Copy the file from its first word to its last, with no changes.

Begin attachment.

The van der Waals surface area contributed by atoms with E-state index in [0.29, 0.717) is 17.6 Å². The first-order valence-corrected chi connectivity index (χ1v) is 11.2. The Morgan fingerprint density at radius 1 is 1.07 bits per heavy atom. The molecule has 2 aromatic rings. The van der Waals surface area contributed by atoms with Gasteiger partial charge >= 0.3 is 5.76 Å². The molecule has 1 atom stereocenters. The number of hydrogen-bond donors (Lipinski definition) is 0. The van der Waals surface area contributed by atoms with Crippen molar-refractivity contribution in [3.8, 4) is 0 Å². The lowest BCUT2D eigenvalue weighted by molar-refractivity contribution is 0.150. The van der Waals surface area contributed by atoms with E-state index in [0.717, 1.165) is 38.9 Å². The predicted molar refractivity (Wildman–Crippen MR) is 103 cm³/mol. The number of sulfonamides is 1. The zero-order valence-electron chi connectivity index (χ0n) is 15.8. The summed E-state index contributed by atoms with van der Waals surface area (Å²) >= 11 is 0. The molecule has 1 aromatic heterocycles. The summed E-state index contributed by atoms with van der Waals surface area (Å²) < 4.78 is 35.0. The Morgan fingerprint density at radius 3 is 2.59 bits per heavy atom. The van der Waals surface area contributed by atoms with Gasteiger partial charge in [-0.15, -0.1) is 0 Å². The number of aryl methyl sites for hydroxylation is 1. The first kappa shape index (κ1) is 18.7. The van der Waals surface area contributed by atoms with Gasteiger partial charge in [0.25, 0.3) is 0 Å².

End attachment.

The van der Waals surface area contributed by atoms with E-state index in [0.29, 0.717) is 17.6 Å². The first-order valence-corrected chi connectivity index (χ1v) is 11.2. The Morgan fingerprint density at radius 1 is 1.07 bits per heavy atom. The molecule has 2 aromatic rings. The van der Waals surface area contributed by atoms with Gasteiger partial charge >= 0.3 is 5.76 Å². The molecule has 1 atom stereocenters. The number of hydrogen-bond donors (Lipinski definition) is 0. The van der Waals surface area contributed by atoms with Crippen molar-refractivity contribution in [3.8, 4) is 0 Å². The lowest BCUT2D eigenvalue weighted by molar-refractivity contribution is 0.150. The van der Waals surface area contributed by atoms with E-state index in [0.717, 1.165) is 38.9 Å². The predicted molar refractivity (Wildman–Crippen MR) is 103 cm³/mol. The number of sulfonamides is 1. The zero-order valence-electron chi connectivity index (χ0n) is 15.8. The summed E-state index contributed by atoms with van der Waals surface area (Å²) >= 11 is 0. The molecule has 1 aromatic heterocycles. The summed E-state index contributed by atoms with van der Waals surface area (Å²) < 4.78 is 35.0. The Morgan fingerprint density at radius 3 is 2.59 bits per heavy atom. The van der Waals surface area contributed by atoms with Gasteiger partial charge in [-0.15, -0.1) is 0 Å². The number of aryl methyl sites for hydroxylation is 1. The first kappa shape index (κ1) is 18.7. The van der Waals surface area contributed by atoms with Gasteiger partial charge in [0.25, 0.3) is 0 Å².